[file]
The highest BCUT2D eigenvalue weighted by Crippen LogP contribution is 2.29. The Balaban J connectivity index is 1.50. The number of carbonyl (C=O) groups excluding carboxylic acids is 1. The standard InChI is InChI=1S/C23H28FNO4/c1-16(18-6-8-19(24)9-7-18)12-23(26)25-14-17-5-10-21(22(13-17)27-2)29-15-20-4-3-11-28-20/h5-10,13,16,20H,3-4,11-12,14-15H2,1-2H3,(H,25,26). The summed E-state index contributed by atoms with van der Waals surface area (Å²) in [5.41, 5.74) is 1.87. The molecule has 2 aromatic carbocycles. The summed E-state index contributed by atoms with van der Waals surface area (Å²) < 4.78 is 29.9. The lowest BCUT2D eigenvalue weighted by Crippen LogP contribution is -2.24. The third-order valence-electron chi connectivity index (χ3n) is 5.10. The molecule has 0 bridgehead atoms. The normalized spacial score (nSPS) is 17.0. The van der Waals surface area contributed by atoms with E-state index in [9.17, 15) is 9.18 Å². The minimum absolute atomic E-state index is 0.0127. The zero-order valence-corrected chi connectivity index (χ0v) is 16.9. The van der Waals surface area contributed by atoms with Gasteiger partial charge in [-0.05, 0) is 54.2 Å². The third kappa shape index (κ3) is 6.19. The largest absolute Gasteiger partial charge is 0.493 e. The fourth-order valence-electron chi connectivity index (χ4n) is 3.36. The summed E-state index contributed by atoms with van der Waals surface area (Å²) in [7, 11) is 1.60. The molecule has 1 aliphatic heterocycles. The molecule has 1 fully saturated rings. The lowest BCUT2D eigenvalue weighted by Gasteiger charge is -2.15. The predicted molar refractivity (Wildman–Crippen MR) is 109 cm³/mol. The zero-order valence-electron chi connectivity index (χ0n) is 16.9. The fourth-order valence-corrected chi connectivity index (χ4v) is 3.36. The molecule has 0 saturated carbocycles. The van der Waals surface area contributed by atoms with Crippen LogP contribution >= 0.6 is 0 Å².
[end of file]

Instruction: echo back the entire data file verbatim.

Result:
The highest BCUT2D eigenvalue weighted by Crippen LogP contribution is 2.29. The Balaban J connectivity index is 1.50. The number of carbonyl (C=O) groups excluding carboxylic acids is 1. The standard InChI is InChI=1S/C23H28FNO4/c1-16(18-6-8-19(24)9-7-18)12-23(26)25-14-17-5-10-21(22(13-17)27-2)29-15-20-4-3-11-28-20/h5-10,13,16,20H,3-4,11-12,14-15H2,1-2H3,(H,25,26). The summed E-state index contributed by atoms with van der Waals surface area (Å²) in [5.41, 5.74) is 1.87. The molecule has 2 aromatic carbocycles. The summed E-state index contributed by atoms with van der Waals surface area (Å²) < 4.78 is 29.9. The lowest BCUT2D eigenvalue weighted by Crippen LogP contribution is -2.24. The third-order valence-electron chi connectivity index (χ3n) is 5.10. The molecule has 0 bridgehead atoms. The normalized spacial score (nSPS) is 17.0. The van der Waals surface area contributed by atoms with E-state index in [9.17, 15) is 9.18 Å². The minimum absolute atomic E-state index is 0.0127. The zero-order valence-corrected chi connectivity index (χ0v) is 16.9. The van der Waals surface area contributed by atoms with Gasteiger partial charge in [-0.05, 0) is 54.2 Å². The third kappa shape index (κ3) is 6.19. The largest absolute Gasteiger partial charge is 0.493 e. The fourth-order valence-electron chi connectivity index (χ4n) is 3.36. The summed E-state index contributed by atoms with van der Waals surface area (Å²) in [7, 11) is 1.60. The molecule has 1 aliphatic heterocycles. The molecule has 1 fully saturated rings. The lowest BCUT2D eigenvalue weighted by Gasteiger charge is -2.15. The predicted molar refractivity (Wildman–Crippen MR) is 109 cm³/mol. The zero-order valence-electron chi connectivity index (χ0n) is 16.9. The fourth-order valence-corrected chi connectivity index (χ4v) is 3.36. The molecule has 0 saturated carbocycles. The van der Waals surface area contributed by atoms with Crippen LogP contribution >= 0.6 is 0 Å².